Europe is not without incident. The CZECHS have a coalition crisis and although the Prime Minister, Europe's youngest at 33, barely survived a vote of no confidence, he is badly damaged. His problems like those of the absent Kyrgyz president Akayev, focused on a private property investment.
ESTONIA's government collapsed at the end of March. POLAND's politicians, sharing this with some of the Baltics, have a novel way of dealing with such crises. There, the Prime Minister has announced he will leave his now deeply unpopular party and join a new political group, as a result of which it is expected that he will call elections in June. Economically successful
SLOVAKIA enjoyed its place in the sun, hosting George W Bush and Vladimir Putin at the vast Bratislava castle, the previous high level venue being in
SLOVENIA. The non-geopolitical world will have observed that there is a difference between 'enia and 'akia.
SLOVAKIA, so recently under the thuggish Meciar was then in Europes's unholy trinity, alongside
SERBIA's Milosevic and BELARUS's Lukashenka. Two down, but BELARUS remains in the hands of Europe's last dictator, who maintains a massive and well armed KGB (still called that) to put down internal protests - they quickly and violently 'nipped in the bud' the first stirrings of protest immediately following the events in Bishkek. He fully intends to use force and to kill as many as it takes to retain power, when his time comes, as it surely will. The question then is whether his troops will do his bidding? Many thought that
UKRAINE would undergo that bloody experience recently and maybe democratic failure as a result, but fortunately that was not to be. The key question a tyrant's generals have to answer is whether he is going down anyway? Do they then want to go down to ruin, prison, whatever, with him?
European planners are looking askance at SERBIA, where the future of Kosovo has not found a resolution at the very time that Montenegro, the federal partner to
SERBIA has given formal notice that it wants to go its own way. Yugoslavia has already split into five nation states. One option suggested for Kosovo is that it is further subdivided between its ethnic Serbs and ethnic Albanians. The north of Serbia includes 300,000 ethnic Hungarians living in the semi-autonomous Vojdvodina. It might be a good bet that balkanization is not finished yet - good news for diplomats seeking ambassadorships.
NORTH AFRICA/ MIDDLE EAST
LIBYA is attracting massive FDI, Africa's largest in 2004 as BIG OIL moves back in, but no news about democracy following the dollar - again, as we often counsel in these circumstances, don't hold your breath.
SYRIA is in the eye of the political storm. The car bomb murder of the Saudi / Lebanese Rafiq Hariri, has been the worst possible news for Syria's Bashar al-Asad, but this was predictable in Damascus. The world turned on him. He must evacuate his troops by April 30th, but a part of UN resolution 1559 is that all militias (Hizbollah, Hamas, and Islamic Jihad), must be disarmed and disbanded also and who inside Lebanon or out, is going to do that without starting another civil war? Which is where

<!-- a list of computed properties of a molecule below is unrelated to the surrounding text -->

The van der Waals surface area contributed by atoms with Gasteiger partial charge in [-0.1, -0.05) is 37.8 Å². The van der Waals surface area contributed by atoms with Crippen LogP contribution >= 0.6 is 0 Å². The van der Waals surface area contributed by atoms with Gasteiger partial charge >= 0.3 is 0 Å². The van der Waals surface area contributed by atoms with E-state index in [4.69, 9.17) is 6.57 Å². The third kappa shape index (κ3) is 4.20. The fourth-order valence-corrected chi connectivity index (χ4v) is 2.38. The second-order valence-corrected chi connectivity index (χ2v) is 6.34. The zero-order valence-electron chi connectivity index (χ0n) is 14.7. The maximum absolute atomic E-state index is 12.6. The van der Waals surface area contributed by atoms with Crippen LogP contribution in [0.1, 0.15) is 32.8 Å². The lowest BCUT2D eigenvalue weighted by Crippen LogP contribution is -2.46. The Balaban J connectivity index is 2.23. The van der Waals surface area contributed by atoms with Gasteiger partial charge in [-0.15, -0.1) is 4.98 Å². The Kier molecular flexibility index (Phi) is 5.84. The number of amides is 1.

SYRIA came in, back in 1989 as the only power available to stop the previous one. As we suggested previously, this evacuation may mean a crisis for him and it must at least be considered that he and the Ba'ath party were perhaps the end target. Who then gains is a pertinent question? Perhaps rogue or rival elements in the Syrian hierarchy, but the minority Alawite leadership, it was always considered, needed to hang together or would surely hang separately, if the Sunni Moslem Brotherhood found a way back into power in
SYRIA. Was there any other foreign power/s whose strategic interests have been served by the assassination of Hariri? Think about it! Meanwhile,
IRAQ two months after their election has still to agree on a government. They have however appointed a Sunni as Speaker, the only appointment so far.
IRAN approaching its presidential election in the shadow of difficult times ahead, is seemingly going for an experienced candidate which, if he is pragmatic, should be good for everyone.
AN 'OUTPOST' THAT CONDI FORGOT
AZERBAIJAN: We report this month that in March a prominent opposition journalist, the editor of the 'stone-in-the-shoe' 'MONITOR' magazine, was shot and killed by assailants in the hallway of his apartment block. It was quite an operation. Electricity and telephones in the block were cut off just at the time he was murdered. His cell-phone was also reportedly blocked, thus preventing relatives from calling an ambulance. No arrests, no suspects, no justice?
GO TO 'REPORTS' ON FORTY NATIONS IN TRANSITION INCLUDING ALL OF THESE.
Clive Lindley - Publisher